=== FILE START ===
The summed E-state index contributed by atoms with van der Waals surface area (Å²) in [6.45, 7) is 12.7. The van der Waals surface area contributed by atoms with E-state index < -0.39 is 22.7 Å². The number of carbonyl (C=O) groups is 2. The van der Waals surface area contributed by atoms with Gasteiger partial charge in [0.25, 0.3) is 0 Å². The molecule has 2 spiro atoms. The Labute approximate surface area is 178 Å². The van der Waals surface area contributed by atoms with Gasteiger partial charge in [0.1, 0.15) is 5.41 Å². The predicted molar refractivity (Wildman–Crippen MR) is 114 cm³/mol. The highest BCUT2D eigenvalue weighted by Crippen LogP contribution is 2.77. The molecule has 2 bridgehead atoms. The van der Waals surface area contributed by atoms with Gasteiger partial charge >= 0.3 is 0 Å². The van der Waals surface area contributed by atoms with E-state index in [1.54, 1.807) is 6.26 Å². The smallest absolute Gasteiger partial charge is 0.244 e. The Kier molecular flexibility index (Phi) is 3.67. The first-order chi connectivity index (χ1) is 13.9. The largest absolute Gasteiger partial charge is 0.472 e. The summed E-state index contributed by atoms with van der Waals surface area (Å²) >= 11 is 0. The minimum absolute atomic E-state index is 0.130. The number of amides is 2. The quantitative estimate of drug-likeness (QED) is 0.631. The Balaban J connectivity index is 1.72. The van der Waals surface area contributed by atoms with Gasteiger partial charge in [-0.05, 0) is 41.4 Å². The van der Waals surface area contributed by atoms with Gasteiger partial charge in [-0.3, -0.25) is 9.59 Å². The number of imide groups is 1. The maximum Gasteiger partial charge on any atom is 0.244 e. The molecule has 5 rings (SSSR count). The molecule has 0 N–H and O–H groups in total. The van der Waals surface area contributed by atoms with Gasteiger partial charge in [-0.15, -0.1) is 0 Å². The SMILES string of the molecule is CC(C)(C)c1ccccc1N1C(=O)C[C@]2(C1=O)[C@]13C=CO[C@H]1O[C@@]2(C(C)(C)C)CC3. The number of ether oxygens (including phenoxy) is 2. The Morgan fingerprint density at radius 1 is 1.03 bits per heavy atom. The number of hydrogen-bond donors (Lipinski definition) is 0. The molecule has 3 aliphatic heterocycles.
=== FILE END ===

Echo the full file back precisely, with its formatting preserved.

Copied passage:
The summed E-state index contributed by atoms with van der Waals surface area (Å²) in [6.45, 7) is 12.7. The van der Waals surface area contributed by atoms with E-state index < -0.39 is 22.7 Å². The number of carbonyl (C=O) groups is 2. The van der Waals surface area contributed by atoms with Gasteiger partial charge in [0.25, 0.3) is 0 Å². The molecule has 2 spiro atoms. The Labute approximate surface area is 178 Å². The van der Waals surface area contributed by atoms with Gasteiger partial charge in [0.1, 0.15) is 5.41 Å². The predicted molar refractivity (Wildman–Crippen MR) is 114 cm³/mol. The highest BCUT2D eigenvalue weighted by Crippen LogP contribution is 2.77. The molecule has 2 bridgehead atoms. The van der Waals surface area contributed by atoms with Gasteiger partial charge >= 0.3 is 0 Å². The van der Waals surface area contributed by atoms with E-state index in [1.54, 1.807) is 6.26 Å². The smallest absolute Gasteiger partial charge is 0.244 e. The Kier molecular flexibility index (Phi) is 3.67. The first-order chi connectivity index (χ1) is 13.9. The largest absolute Gasteiger partial charge is 0.472 e. The summed E-state index contributed by atoms with van der Waals surface area (Å²) >= 11 is 0. The minimum absolute atomic E-state index is 0.130. The number of amides is 2. The quantitative estimate of drug-likeness (QED) is 0.631. The Balaban J connectivity index is 1.72. The van der Waals surface area contributed by atoms with Gasteiger partial charge in [-0.05, 0) is 41.4 Å². The van der Waals surface area contributed by atoms with Gasteiger partial charge in [-0.3, -0.25) is 9.59 Å². The number of imide groups is 1. The maximum Gasteiger partial charge on any atom is 0.244 e. The molecule has 5 rings (SSSR count). The molecule has 0 N–H and O–H groups in total. The van der Waals surface area contributed by atoms with Gasteiger partial charge in [-0.15, -0.1) is 0 Å². The SMILES string of the molecule is CC(C)(C)c1ccccc1N1C(=O)C[C@]2(C1=O)[C@]13C=CO[C@H]1O[C@@]2(C(C)(C)C)CC3. The number of ether oxygens (including phenoxy) is 2. The Morgan fingerprint density at radius 1 is 1.03 bits per heavy atom. The number of hydrogen-bond donors (Lipinski definition) is 0. The molecule has 3 aliphatic heterocycles.